International Journal of Education for Social Justice, Consequences of School Closure due to Covid-19 on Educational Inequalities

Due to the Covid-19, a large number of schools around the world have closed, affecting more than a billion children and young people around the world. And with this, many of the educational and social inequalities have become more visible now than ever.

Given the implications of these unprecedented events, we considered offering a space to reflect on the consequences of the closure of schools by the Covid-19 on educational inequalities at the beginning of the pandemic. Thus, we opened an extraordinary issue of the International Journal of Education for Social Justice in which researchers and teachers of all educational levels were invited to submit different articles: research, essays, practical experiences, reflections… It has undoubtedly been very well received and in just three months they have published a total of four research articles and 35 opinion articles.

There are many situations that have widened the educational gap during the pandemic: the unequal access to technology that deprives many and many students of being able to follow online learning; parents or guardians who lack the knowledge or time to accompany and support the little ones during the process; lack of adequate study spaces; the difficulty of accompanying students with special educational needs; and so on. These and many other situations have reflected the socio-educational inequalities that many students across the globe face. 

Without a doubt, it is clear that the socioeconomically disadvantaged students are the ones that are suffering the most from the closure of schools. School closure has consequences that go beyond learning school subjects. The schools also guarantee a large number of students basic services such as daily food through free meal tickets, emotional support, access to specialists, socialization, etc. In order for schools to work for a fairer society, we must open the debates that become obvious in situations as exceptional as this one. The question on which Giroux, Rivera-Vargas and Passeron (2020) reflect on the construction of a post-Covid-19 society is interesting, posing two contrary scenarios. Do we want a society, and with it an education, that is represented by collective solidarity and social justice, or a society based on organic individualism and competition with the other. This debate is not new, but when entering a crisis of this nature it is more important than ever to bring it up. Even more so when the worst part of the crisis has shown that what is essential is found in the value of the common good, solidarity, the collective and the public.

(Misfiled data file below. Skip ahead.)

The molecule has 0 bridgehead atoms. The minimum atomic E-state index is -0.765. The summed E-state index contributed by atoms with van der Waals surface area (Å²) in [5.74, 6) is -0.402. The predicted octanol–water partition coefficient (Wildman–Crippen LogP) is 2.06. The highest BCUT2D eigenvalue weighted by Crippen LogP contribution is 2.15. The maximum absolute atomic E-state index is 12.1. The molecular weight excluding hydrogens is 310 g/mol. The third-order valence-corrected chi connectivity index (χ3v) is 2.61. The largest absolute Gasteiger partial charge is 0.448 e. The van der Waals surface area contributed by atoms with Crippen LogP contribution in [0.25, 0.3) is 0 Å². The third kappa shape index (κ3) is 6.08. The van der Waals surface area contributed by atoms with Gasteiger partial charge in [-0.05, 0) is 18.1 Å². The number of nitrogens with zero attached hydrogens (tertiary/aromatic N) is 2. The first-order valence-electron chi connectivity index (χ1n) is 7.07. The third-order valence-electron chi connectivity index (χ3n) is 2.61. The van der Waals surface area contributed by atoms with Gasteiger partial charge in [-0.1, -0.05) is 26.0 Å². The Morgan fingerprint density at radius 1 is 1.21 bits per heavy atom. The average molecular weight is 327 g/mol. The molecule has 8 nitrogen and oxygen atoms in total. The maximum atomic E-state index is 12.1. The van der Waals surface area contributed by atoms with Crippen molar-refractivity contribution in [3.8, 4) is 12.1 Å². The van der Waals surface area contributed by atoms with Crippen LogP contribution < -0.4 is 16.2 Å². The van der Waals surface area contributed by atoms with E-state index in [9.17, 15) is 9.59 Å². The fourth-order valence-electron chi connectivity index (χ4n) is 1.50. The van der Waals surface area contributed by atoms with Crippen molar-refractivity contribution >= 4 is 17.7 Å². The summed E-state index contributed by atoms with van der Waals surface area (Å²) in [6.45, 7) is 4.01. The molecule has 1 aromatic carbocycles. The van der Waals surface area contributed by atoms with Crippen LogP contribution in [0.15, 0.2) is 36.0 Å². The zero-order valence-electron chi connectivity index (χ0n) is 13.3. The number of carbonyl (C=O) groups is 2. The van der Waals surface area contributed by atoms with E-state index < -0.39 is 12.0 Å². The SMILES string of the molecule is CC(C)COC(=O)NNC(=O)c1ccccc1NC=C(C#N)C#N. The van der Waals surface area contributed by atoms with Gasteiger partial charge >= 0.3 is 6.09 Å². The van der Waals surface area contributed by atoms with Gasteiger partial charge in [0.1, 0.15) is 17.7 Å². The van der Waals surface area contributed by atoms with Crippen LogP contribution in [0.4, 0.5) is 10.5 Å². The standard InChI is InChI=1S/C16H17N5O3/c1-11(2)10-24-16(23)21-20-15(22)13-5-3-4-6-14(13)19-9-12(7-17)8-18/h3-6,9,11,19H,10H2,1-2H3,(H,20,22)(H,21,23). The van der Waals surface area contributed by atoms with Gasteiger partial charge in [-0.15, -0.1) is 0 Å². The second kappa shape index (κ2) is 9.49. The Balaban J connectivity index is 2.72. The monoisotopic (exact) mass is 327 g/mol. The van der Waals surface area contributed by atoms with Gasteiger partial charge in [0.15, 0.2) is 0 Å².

Likewise, other equally relevant debates have been opened regarding the role of families in the education of minors (Cifuentes-Faura, 2020; Muñoz Moreno y Lluch Molins, 2020), the implications of the digitization of education (Almazán Gómez, 2020; Lusquiños, 2020; Rodríguez Morales, 2020); or the role of schools in preventing exclusion (Gárate Vergara, 2020; Peñate, 2020; Martínez Virto y Azcona Martínez, 2020), among others.

These and many other issues related to the Consequences of School Closings by Covid-19 on Educational Inequalities can be explored in the extraordinary issue of the International Journal of Education for Social Justice.